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The Green New Deal and the Growth of Renewables

Discussions of conventional and alternative energy production technologies.

Re: The Green New Deal and the Growth of Renewables

Unread postby cabacew185 » Mon 15 Feb 2021, 09:37:08

kublikhan wrote:
MonteQuest wrote:This chart reflects why I focus on modern renewables like wind, solar PV, and geothermal. Declines in investment and the Law of Diminishing returns are at play, which is reflected in the slowing of the growth rates in wind and solar from previous years.
Actually investments increased in 2019. And it's not about dollars invested, It's about capacity installed. Investments only increased 1% in 2019 but annual increase in wind and solar increased 13%. This is because wind and solar costs decreased.

* Global spending in green energy up 1% to $282 billion
Global money flowing into the industry totaled $282.2 billion last year, up 1% from 2018. Despite the modest rise in investment, falling costs of wind and solar power ensured a healthy increase in capacity to 180 gigawatts, an annual increase of 13%.

Wind and solar energy are now the cheapest forms of power in two-thirds of the world. In its New Energy Outlook 2019, the research firm said the globe will be 50% powered by renewable energy by 2037. The firm has credited “sweeping technological advances and more efficient manufacturing” as the reason for wind and solar’s increasingly important role in the global energy mix.

Cheapest power sources: 2014 to now
Ten years ago, when wind and solar were just 1% of the US’ energy mix, it would have seemed unrealistic to envision renewables replacing fossil fuels. Yet, this April marked the first time that renewable energy supplied more power to the US grid than coal, showing that solar and wind have certainly stepped up to the plate.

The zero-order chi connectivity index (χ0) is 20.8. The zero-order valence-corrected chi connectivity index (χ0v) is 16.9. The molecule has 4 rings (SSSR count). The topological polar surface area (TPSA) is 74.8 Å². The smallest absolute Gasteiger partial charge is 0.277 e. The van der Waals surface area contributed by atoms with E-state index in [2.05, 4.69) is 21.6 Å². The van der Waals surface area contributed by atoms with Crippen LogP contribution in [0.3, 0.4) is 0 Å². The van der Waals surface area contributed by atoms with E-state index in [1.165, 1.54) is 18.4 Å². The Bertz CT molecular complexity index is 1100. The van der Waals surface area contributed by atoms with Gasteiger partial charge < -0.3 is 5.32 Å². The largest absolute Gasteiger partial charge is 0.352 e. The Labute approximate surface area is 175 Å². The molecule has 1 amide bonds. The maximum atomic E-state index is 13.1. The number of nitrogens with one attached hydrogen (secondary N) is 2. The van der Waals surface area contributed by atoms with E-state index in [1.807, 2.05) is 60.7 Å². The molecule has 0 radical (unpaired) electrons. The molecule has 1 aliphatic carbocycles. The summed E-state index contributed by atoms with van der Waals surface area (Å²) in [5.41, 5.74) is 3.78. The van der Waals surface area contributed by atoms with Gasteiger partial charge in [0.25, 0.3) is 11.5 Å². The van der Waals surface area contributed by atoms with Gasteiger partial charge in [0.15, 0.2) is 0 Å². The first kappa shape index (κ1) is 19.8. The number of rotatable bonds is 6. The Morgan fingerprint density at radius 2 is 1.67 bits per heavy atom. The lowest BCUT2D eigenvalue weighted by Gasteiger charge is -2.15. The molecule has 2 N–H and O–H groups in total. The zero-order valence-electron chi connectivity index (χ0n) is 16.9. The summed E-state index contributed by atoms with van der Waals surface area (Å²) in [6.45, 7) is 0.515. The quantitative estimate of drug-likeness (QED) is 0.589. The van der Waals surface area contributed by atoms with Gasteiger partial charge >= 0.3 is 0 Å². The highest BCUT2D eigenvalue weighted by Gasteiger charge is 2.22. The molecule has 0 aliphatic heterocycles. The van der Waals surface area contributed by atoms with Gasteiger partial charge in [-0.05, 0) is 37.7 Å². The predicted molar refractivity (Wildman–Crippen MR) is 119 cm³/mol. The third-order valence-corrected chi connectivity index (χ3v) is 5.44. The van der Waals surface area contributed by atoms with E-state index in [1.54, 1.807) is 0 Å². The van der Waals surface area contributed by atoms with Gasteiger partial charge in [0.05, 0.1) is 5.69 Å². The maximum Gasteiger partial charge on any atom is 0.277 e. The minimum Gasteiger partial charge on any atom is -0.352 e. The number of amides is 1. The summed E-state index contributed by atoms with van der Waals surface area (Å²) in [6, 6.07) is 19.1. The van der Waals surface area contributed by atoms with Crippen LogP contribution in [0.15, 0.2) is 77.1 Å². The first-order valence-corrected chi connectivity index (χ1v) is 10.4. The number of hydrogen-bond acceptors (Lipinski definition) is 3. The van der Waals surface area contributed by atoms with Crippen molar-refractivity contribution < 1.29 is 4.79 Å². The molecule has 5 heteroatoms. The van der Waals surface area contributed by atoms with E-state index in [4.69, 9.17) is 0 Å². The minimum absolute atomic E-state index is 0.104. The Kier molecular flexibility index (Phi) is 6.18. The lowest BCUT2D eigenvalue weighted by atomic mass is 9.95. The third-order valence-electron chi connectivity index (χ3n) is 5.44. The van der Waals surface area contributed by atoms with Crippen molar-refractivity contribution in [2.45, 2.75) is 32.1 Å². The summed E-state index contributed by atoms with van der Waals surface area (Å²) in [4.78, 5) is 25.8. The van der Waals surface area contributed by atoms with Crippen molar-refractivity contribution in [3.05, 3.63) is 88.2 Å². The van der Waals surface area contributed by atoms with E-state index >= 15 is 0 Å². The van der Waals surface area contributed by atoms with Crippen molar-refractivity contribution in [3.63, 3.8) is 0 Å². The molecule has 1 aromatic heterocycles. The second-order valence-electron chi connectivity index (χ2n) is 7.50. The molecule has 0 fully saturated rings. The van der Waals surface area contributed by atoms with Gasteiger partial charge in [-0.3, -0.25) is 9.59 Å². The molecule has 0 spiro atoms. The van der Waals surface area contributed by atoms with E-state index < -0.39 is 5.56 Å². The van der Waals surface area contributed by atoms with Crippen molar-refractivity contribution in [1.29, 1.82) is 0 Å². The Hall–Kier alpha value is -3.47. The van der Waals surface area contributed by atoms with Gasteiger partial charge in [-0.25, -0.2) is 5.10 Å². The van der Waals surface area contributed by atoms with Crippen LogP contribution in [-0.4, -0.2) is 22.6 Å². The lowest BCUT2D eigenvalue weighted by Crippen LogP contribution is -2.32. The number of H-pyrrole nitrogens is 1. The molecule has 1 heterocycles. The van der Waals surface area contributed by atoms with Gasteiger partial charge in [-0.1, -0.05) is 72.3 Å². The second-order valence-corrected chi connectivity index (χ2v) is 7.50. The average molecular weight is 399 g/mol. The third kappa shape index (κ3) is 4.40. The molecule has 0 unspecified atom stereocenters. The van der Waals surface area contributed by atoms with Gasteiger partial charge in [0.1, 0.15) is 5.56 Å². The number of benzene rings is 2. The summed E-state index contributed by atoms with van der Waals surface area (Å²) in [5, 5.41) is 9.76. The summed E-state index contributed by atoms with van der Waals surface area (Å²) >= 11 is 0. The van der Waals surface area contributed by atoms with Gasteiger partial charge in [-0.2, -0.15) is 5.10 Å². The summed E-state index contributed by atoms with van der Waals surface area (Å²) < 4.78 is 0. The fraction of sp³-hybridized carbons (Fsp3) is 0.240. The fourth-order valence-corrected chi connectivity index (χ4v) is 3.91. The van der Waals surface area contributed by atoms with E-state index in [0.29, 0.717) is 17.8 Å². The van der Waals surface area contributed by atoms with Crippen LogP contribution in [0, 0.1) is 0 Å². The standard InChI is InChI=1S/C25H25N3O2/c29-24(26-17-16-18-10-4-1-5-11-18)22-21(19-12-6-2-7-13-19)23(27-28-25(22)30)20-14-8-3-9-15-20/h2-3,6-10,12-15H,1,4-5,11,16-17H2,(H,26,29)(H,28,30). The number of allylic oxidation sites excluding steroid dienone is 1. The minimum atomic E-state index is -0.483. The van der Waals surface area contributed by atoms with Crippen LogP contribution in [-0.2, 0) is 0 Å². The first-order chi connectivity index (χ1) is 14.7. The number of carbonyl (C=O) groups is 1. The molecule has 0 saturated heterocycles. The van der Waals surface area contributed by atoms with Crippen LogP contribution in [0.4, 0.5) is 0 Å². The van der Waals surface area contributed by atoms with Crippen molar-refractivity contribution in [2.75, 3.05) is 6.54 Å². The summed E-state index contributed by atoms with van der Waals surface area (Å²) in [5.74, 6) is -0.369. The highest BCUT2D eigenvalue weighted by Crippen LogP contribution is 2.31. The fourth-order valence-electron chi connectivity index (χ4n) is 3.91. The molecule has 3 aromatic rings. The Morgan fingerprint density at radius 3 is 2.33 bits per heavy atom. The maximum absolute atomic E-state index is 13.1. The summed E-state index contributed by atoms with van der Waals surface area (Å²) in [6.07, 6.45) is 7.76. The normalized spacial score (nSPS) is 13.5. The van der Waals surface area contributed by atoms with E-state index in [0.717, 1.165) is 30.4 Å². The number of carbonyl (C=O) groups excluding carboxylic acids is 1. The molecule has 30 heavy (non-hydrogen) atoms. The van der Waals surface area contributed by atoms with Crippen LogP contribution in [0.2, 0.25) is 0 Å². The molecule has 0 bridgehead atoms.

Low build costs spark renewables shift
Electricity generation has traditionally been the world’s biggest source of greenhouse gas emissions, but since 2016, US power plants have given off less carbon dioxide than the nation’s transportation sector, Bloomberg reported. According to the news wire, wind and solar farms are a major reason for the turnaround, with cheaper parts making these projects more economical to build than coal and gas plants across two-thirds of the world. “Solar photovoltaic modules, wind turbines and lithium-ion batteries are set to continue on aggressive cost reduction curves, of 28%, 14% and 18% respectively, for every doubling in global installed capacit. By 2030, the energy generated or stored and dispatched by these three technologies will undercut electricity generated by existing coal and gas plants almost everywhere.”

Global growth trend
However, BloombergNEF has forecast that by 2050 two-thirds of the world will be run on zero-carbon energy, with wind and solar supplying 48% of global electricity by that time. Specifically, solar is expected to rise from its current 2% of world electricity generation to 22% in 2050, while wind is anticipated to climb from today’s 5% to 26%. In addition, the report found batteries, peakers and dynamic demand will help wind and solar reach more than 80% penetration in some markets.

Global investment
According to the report, US$13.3 trillion (A$19.45 trillion) will be invested in new power generation assets over the next 32 years to 2050, with 77% (US$10.24 trillion) expected to go to renewables. The majority of the investments will be in wind and solar, with US$843 billion estimated to go toward batteries. This investment total will fund 15,145GW of new power plants between 2019 and 2050, of which 80% is zero carbon.
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MonteQuest wrote:It will use lithium-ion battery storage. Euan Mearns says that “Renewable energy storage is an impossible dream and will remain so until there is a major technology breakthrough.”
Switching over to 100% wind, solar, and storage in the short to medium term is impractical. However the US does have a shortage of storage capacity relative to the rest of the world. This is not even talking about renewable needs for storage, just the grid in general. So I think storage needs to increase. Personally I am not a big fan of lithium-ion for grid storage. I think pumped hydro, CES, flow batteries, etc are all better options. There was even talk of converting the Hoover Dam into a giant battery for grid storage. But we need to add something. However even with that having backup/peaker fossil fuels plants is inevitable. It is far cheaper to have moderate amounts of storage and a good amount of fossil fuel backup.

ohh yes)
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